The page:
The application of case grammar to translation (summary) - peter newmark
Taken from Peter Newmark's A Textbook of Translation (1988)
• Lexis describes objects, actions, and qualities (nouns, verbs, adjectives and adverbs)
• Grammar gives you the general and main focus about a text. It also indicates who does what to whom, why, where, when, how, etc. Its main function is to indicate the relation between the different objects.
• Halliday affirmed that lexis begins where grammar ends. Newmark, however, believes that they partly overlap.
• As translators, we are interested in grammar only as a transmitter of meaning. Therefore, structuralist grammar and the works of Saussure and Chomsky are of little interest to us. Since …ver más…
A word such as growth may have strong implications in a particular context, but it may be unnecessary to fill them in. It depends on contextual factors. Another example is the implied categories associated with the verbs ‘to happen’ (time/place) and ‘to behave’ (manner of behavior). The translator would have to supply these details if they are lacking in the SL text. On the other hand, the missing partner of genitive case expressions gives more specific form to the named term. Since valency theory posits the dependency of all cases on the verb, it does not include the semantic value of the genitive, even though it is dependent on a verb in the deep structure.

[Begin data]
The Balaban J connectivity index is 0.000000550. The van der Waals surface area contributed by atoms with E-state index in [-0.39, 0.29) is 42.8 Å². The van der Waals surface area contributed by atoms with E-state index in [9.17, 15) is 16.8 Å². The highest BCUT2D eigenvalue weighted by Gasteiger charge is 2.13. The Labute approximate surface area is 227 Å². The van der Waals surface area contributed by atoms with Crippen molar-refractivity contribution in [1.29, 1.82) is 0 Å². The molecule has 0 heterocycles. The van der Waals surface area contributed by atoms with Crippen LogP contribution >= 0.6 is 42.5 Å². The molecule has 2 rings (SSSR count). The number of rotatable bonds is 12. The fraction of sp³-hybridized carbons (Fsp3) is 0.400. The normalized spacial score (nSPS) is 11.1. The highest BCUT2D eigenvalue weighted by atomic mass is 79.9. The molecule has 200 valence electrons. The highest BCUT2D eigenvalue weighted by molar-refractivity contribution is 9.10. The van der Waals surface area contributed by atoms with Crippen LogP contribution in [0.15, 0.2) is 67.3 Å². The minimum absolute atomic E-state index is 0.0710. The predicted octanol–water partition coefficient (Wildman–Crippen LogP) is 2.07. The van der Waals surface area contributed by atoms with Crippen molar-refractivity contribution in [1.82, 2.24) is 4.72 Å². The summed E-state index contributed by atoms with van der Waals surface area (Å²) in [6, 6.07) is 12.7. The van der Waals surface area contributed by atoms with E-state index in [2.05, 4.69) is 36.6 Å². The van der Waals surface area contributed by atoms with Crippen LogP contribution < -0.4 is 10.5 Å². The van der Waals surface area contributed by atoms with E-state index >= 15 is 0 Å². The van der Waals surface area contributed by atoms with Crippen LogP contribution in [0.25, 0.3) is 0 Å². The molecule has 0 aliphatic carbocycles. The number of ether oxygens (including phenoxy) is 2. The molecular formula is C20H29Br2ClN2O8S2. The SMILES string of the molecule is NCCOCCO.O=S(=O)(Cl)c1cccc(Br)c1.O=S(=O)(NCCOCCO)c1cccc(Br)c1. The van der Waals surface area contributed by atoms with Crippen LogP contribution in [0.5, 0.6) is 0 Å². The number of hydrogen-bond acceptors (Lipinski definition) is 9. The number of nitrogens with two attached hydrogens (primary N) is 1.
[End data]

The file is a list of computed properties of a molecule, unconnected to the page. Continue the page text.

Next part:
c) Optional: These are semantic and stylistic. The translator has the liberty to supply them or not as he wishes. This is partly a pragmatic decision. Typical examples are instances such as time, place and duration which may be optional.
d) Supplementary information: This is referential. It consists of additional information, not given in the text, but which the translator chooses to supply from his knowledge of the situation and the cultural context.
3) Various types of case-partner
A translator cannot restrict himself to a limited number of gaps. Faced with an incomplete verb or verbal noun or adjective, he may have to consider who does what, to whom, with what, how, when, where?. Newmark takes the essential to be ‘Who does what for